5     be asked to repeat the last part of his answer, we didn't understand.

 6             MR. GROOME:

 7        Q.   JF-039, the interpreters did not hear the last portion of your

 8     answer.  Could you please repeat the last portion.  Can you please sit

 9     back in your chair, relax, and just speak in a normal voice into the

10     mikes in front of you, and then if you could repeat the last portion of

11     your answer, please.

12        A.   Martic quite simply was expecting a delivery of weapons from

13     Serbia but was not expecting a unit of the Special Police.

14        Q.   Now, can I draw your attention to paragraph 27.  That will be

15     displayed for you.  Can you read it and tell us what, if any, corrections

16     or clarifications you wish to make to paragraph 27.

17        A.   In paragraph 27 I wish to correct the following:  I probably got

18     the year wrong.  Nevertheless, this is an error.  It should be 1991 and

19     not 1992.  So that is what I wish to correct.

20        Q.   Just so that we are clear, the only date that I see in that

21     paragraph is 9th March, 1992.  Are you saying that that should be 9th

22     March, 1991?

23        A.   Exactly.

24        Q.   Is there anything else in this paragraph that you wish to correct

25     or clarify?

Page 7200

 1        A.   There is another thing to clarify or correct.  Stanisic asked him

 2     for 150 men but Martic didn't have the amount of men available to him at

 3     the time.  He had maybe 50, 60, 70 at the very most.  So 60 men were

 4     finally off to Belgrade.

 5        Q.   Are there any other changes to this paragraph?

 6        A.   No.

 7             MR. GROOME:  Could I ask that we now go to paragraph 38.

 8        Q.   And can you advise us whether you have any clarifications with

 9     respect to this paragraph.

10        A.   As for paragraph 38, there is a clarification that I wish to

11     make.  There was no direct departure from Golubic camp for Korenica.

12     Part of the command centre was moved with some men to the fortress in

13     Knin.

14        Q.   Just allowing those of us who only read English to read the

15     remainder of that paragraph.  Are there any other corrections or

16     clarifications to paragraph 38?

17        A.   No.

18             MR. JORDASH:  Your Honour, may I ask Mr. Groome to clarify that

19     further because it's a change perhaps of some significance and it is not

20     exactly clear, to me at least, what that change means.

21             MR. GROOME:  Yes, I'll do that.

22        Q.   JF-039, could you explain in a little more detail what is the

23     change that you are making to paragraph 38?  What is the new information

24     that you are providing with respect to that paragraph?

25        A.   This is not new information, as a matter of fact.  Some of the

Page 7201

 1     men along with the main command, if I can call it that, moved to the Knin

 2     fortress.  There was room there for maybe 20 or 30 men.  At this point in

 3     time the regular TO was on its way in, therefore, there is no huge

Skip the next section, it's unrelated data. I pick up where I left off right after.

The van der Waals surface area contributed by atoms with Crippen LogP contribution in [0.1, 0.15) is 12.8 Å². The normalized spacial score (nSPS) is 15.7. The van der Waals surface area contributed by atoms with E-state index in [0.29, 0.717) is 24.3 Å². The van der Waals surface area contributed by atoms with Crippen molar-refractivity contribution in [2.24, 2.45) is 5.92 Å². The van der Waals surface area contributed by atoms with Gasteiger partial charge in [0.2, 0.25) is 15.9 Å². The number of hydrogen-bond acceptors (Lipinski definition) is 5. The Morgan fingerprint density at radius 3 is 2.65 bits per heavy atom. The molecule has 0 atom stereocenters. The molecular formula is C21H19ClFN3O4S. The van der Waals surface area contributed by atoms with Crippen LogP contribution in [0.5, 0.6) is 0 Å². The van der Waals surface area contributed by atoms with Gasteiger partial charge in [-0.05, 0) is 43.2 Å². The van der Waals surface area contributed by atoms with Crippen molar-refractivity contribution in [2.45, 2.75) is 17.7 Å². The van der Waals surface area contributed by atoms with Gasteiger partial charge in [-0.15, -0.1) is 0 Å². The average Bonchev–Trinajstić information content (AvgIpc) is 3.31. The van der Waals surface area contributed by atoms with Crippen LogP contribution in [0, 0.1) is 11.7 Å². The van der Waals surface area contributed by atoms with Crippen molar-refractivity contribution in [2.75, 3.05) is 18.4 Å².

4     discrepancy because the command centre with Frenki and Captain Dragan

 5     moved to the main command in the fortress, and some men were sent to

 6     Udbina while some other men were sent to Korenica.  They came there and

 7     we later sent up a centre there.

 8             MR. GROOME:  Could I ask that we now go to paragraph 47.

 9        Q.   And if we can follow the same procedure, please read it and let

10     us know what, if any, corrections or clarifications you have?

11             MR. GROOME:  If we could advance the English translation or

12     English original so that we see the remainder.

13             THE WITNESS: [Interpretation] Paragraph 47, when Golubic was

14     opened, Frenki decided to get an armoured train with four or five

15     couches -- coaches.  He set that up and there was a unit numbering about

16     30 men at the beginning who he then trained.

17             MR. GROOME:

18        Q.   Is there anything else you want to clarify with respect to this

19     paragraph?

20        A.   When they finished altogether and the armoured train was

21     completed, they test drove it along the Gracac-Lovinac route during an

22     attack.  Frenki took the armoured train from Gracac to Lovinac to the

23     right at a 90 degree angle in relation to Udbina.  It was more in order

24     to intimidate people.  It wasn't meant to help take that village.  It was

25     more in terms of intimidating the local population and driving them to

Page 7202

 1     leave the area.

 2        Q.   Can I take you to some of the last remaining paragraphs.

 3     Paragraph 53.  Can you read this paragraph and let us know what, if any,

 4     clarification you wish to make?

 5        A.   Paragraph 53, I just wish to explain one thing.  Afterwards, when

 6     Martic had won the election, there were about 20 or 30 of us.  He gave us

 7     in shillings the remainder of the money that he had received for the

 8     election.  When I took that to the bank, it was about 1.400 German marks

 9     altogether.  I wasn't meaning here to be specific about the amount in

10     shilling.  I don't know how that translates into the German currency, the

11     German mark.

12             So what I would like to change here is the figure 300.000.  I

13     don't know really whether it was 300.000 or not.  When I exchanged that

14     money, we all got more or less the same kind of money, about 1.400 German

15     marks.